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  • August 28, 2001

    Bank of Canada lowers key policy interest rate by 1/4 percentage point to 4 per cent

    The Bank of Canada today announced that it is lowering its target for the overnight rate* by one-quarter of one percentage point to 4 per cent. The operating band for the overnight rate is correspondingly lowered, and the Bank Rate is now 4 1/4 per cent. With today's action, the total reduction in interest rates by the Bank this year amounts to 1 3/4 percentage points.
    Content Type(s): Press, Press releases
  • August 17, 2001

    The Changing Effects of Energy-Price Shocks on Economic Activity and Inflation

    In this article the author examines the effects that major changes in energy prices in recent years have had on inflation and on the pace of economic expansion. These are then compared with the effects of the oil-price shocks that occurred in the 1970s and early 1980s. Changes in the intensity of energy use are examined, as well as developments in Canada's merchandise trade surplus in energy commodities and products. The author also considers the effects that a monetary policy anchored to low and stable inflation could have on price-setting behaviour and thus on the pass-through of higher energy costs to core inflation in Canada and in other industrial countries.
  • August 16, 2001

    Innovation and Competition in Canadian Equity Markets

    Innovations in communications and information technology and the related globalization of financial markets have created the potential for important changes to the structure of Canadian equity markets. Established marketplaces can now compete more effectively on an inter-regional and international basis. At the same time, reduced costs have lowered the barriers to entry faced by new competitors known as alternative trading systems (ATSs). In response to this heightened competition, established Canadian stock exchanges have taken measures to improve market quality. While regulators see innovation as positive for the development of Canadian markets, there is some concern that market liquidity may be fragmented in the short run. The Canadian Securities Administrators have proposed a framework that attempts to address this issue and that would allow ATSs to compete with traditional exchanges for the first time. The authors provide an overview of the Canadian equity market and its structure, focusing on these recent developments.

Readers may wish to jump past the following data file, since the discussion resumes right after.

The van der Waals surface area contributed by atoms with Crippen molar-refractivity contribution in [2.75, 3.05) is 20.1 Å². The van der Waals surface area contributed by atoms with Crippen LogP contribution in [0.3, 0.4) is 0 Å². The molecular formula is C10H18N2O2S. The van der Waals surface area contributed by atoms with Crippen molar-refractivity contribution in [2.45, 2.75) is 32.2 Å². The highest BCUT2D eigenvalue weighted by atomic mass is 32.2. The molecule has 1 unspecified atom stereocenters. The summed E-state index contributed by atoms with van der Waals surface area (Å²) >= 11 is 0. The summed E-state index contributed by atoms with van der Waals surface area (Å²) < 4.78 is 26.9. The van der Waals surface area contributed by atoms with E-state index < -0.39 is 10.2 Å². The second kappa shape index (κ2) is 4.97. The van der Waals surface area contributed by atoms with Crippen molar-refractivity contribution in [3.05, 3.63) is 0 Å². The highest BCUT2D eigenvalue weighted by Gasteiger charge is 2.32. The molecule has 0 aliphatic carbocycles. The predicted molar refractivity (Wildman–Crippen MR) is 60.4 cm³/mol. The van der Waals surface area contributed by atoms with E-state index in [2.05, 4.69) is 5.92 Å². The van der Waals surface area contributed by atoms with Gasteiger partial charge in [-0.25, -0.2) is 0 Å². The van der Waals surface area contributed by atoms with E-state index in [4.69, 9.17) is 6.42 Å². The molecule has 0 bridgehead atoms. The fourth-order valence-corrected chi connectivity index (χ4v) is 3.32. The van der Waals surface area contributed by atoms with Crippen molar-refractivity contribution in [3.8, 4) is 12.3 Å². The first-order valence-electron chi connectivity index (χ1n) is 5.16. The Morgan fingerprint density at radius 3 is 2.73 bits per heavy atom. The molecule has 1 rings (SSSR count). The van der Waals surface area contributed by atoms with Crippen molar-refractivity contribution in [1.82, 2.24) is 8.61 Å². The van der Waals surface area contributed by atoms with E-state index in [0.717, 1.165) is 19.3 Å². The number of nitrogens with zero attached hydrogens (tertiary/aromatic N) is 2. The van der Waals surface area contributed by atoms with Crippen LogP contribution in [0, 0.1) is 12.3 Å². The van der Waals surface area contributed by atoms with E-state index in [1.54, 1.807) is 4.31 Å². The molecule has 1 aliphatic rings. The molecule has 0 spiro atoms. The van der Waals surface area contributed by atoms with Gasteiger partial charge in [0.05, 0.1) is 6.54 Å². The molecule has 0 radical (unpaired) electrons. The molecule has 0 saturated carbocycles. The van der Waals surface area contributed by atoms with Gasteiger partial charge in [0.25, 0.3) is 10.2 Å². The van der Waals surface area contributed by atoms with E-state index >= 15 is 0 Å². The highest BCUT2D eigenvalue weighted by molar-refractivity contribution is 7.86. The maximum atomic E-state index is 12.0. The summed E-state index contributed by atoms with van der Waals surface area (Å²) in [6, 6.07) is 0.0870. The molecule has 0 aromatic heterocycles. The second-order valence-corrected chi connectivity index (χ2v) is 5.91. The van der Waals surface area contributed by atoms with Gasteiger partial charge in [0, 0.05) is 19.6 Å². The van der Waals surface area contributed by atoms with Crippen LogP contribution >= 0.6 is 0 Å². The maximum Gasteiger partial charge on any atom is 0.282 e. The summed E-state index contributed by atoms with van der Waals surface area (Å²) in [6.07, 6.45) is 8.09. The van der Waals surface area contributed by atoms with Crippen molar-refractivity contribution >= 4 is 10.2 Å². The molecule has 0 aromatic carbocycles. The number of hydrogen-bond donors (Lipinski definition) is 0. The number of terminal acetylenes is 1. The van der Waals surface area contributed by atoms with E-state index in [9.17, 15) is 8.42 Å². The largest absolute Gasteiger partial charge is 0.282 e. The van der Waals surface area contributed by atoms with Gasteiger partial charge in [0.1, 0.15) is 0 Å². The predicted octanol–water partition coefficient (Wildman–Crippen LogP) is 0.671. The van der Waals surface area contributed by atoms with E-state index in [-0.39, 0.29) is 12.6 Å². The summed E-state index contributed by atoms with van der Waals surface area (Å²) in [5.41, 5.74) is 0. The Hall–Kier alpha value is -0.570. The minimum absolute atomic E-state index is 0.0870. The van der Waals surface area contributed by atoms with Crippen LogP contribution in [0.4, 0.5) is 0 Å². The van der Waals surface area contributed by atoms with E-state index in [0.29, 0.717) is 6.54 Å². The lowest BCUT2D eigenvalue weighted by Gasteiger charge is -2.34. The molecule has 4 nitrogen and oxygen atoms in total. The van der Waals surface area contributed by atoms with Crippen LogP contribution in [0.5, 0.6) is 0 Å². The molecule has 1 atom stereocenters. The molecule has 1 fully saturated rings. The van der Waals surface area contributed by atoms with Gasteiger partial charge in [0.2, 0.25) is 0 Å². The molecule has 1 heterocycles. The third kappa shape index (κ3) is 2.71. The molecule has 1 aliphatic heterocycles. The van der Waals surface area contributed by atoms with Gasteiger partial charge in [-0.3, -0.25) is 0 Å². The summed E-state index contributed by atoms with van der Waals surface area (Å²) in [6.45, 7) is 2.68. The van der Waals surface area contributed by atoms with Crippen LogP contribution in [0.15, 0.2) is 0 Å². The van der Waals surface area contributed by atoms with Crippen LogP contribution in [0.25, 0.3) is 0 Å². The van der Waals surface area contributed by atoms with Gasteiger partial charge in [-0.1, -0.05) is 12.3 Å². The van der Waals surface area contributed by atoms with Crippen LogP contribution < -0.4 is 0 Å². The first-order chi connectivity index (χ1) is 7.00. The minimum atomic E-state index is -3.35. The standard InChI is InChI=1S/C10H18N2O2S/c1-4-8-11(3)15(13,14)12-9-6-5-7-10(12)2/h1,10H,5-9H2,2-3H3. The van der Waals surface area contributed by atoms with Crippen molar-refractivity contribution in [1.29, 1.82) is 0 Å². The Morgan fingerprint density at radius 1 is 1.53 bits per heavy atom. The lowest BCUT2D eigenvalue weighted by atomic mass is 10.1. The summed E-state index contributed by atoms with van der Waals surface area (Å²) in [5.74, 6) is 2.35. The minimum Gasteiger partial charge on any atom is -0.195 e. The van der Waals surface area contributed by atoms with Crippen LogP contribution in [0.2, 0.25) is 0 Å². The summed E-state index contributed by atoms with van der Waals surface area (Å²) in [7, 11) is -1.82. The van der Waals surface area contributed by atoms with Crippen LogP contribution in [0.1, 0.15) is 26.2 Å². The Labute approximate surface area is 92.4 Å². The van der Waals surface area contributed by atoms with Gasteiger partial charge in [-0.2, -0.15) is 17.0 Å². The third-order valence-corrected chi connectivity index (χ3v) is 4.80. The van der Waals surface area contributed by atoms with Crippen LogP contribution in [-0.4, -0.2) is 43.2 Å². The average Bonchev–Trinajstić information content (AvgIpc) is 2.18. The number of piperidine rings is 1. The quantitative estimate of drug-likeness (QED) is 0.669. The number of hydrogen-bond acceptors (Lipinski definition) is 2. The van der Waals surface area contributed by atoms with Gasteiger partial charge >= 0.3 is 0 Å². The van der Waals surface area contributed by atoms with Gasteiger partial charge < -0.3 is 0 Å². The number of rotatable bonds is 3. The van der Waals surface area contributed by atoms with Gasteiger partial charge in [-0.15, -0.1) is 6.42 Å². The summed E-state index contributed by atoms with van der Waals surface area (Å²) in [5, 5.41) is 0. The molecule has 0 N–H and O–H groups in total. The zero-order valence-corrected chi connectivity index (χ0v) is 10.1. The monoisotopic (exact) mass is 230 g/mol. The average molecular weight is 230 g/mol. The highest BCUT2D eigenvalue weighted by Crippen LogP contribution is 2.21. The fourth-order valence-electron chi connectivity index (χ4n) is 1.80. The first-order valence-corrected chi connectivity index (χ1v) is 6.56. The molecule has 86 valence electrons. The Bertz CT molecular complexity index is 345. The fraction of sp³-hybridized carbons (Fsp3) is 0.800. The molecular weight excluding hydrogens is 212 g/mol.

• August 15, 2001

    Analyzing the Monetary Aggregates

    In recent years, the Bank has put renewed emphasis on analyzing monetary variables and on developing models that incorporate money as an active part of the transmission mechanism. In this article, Dinah Maclean describes how the monetary aggregates are used in the formulation of monetary policy analysis at the Bank, outlining the key tools and models used. The most important money-based model currently in use is the M1-VECM. In this model, deviations in the money supply from the long-term demand for money cause changes in inflation. The author briefly describes the "active-money" paradigm underlying this model and explains the key equations within it. Other simpler empirical models are also outlined, including single-equation indicator models for output based on the narrow aggregates, a neural network, and a model based on the broader aggregate M2++. A detailed technical annex provides details on model equations and coefficient values.
  • August 2, 2001

    Summer Market Consultations 2001

    Overview The objectives of debt strategy are to provide stable, low cost funding for the federal government, and to maintain and enhance a well-functioning market for Government of Canada securities. A key element of the strategy is to maintain a prudent debt structure, with approximately two-thirds of the debt stock in fixed-rate instruments. The Government […]
  • Predetermined Prices and the Persistent Effects of Money on Output

    Staff Working Paper 2001-13 Michael Devereux, James Yetman
    This paper illustrates a model of predetermined pricing, where firms set a fixed schedule of nominal prices at the time of price readjustment, based on the work of Fischer (1977). This type of price-setting specification cannot produce any excess persistence in a fixed-duration model of staggered prices, but we show that with a probabilistic model of price adjustment, as in Calvo (1983), a predetermined pricing specification can produce excess persistence.
    Content Type(s): Staff research, Staff working papers Topic(s): Monetary policy: transmission of JEL Code(s): E, E3, E30